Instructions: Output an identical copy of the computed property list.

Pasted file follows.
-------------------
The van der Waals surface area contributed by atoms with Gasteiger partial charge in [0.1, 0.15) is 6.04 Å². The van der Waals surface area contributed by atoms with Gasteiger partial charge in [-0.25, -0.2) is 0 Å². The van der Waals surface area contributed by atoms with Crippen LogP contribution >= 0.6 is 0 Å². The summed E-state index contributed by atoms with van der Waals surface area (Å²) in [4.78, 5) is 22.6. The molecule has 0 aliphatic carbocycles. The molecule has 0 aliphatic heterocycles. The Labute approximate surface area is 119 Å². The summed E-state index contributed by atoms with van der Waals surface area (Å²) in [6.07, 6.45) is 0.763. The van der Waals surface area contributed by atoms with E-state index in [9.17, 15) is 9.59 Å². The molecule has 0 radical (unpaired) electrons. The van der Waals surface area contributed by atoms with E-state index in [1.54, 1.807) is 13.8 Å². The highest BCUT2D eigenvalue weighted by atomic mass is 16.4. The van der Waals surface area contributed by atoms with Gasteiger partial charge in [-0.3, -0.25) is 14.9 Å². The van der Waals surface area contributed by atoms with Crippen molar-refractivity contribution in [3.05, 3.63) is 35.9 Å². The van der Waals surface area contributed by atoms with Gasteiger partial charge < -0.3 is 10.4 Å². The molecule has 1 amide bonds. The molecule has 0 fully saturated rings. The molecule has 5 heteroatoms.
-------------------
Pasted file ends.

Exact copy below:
The van der Waals surface area contributed by atoms with Gasteiger partial charge in [0.1, 0.15) is 6.04 Å². The van der Waals surface area contributed by atoms with Gasteiger partial charge in [-0.25, -0.2) is 0 Å². The van der Waals surface area contributed by atoms with Crippen LogP contribution >= 0.6 is 0 Å². The summed E-state index contributed by atoms with van der Waals surface area (Å²) in [4.78, 5) is 22.6. The molecule has 0 aliphatic carbocycles. The molecule has 0 aliphatic heterocycles. The Labute approximate surface area is 119 Å². The summed E-state index contributed by atoms with van der Waals surface area (Å²) in [6.07, 6.45) is 0.763. The van der Waals surface area contributed by atoms with E-state index in [9.17, 15) is 9.59 Å². The molecule has 0 radical (unpaired) electrons. The van der Waals surface area contributed by atoms with E-state index in [1.54, 1.807) is 13.8 Å². The highest BCUT2D eigenvalue weighted by atomic mass is 16.4. The van der Waals surface area contributed by atoms with Gasteiger partial charge in [-0.3, -0.25) is 14.9 Å². The van der Waals surface area contributed by atoms with Crippen molar-refractivity contribution in [3.05, 3.63) is 35.9 Å². The van der Waals surface area contributed by atoms with Gasteiger partial charge < -0.3 is 10.4 Å². The molecule has 1 amide bonds. The molecule has 0 fully saturated rings. The molecule has 5 heteroatoms.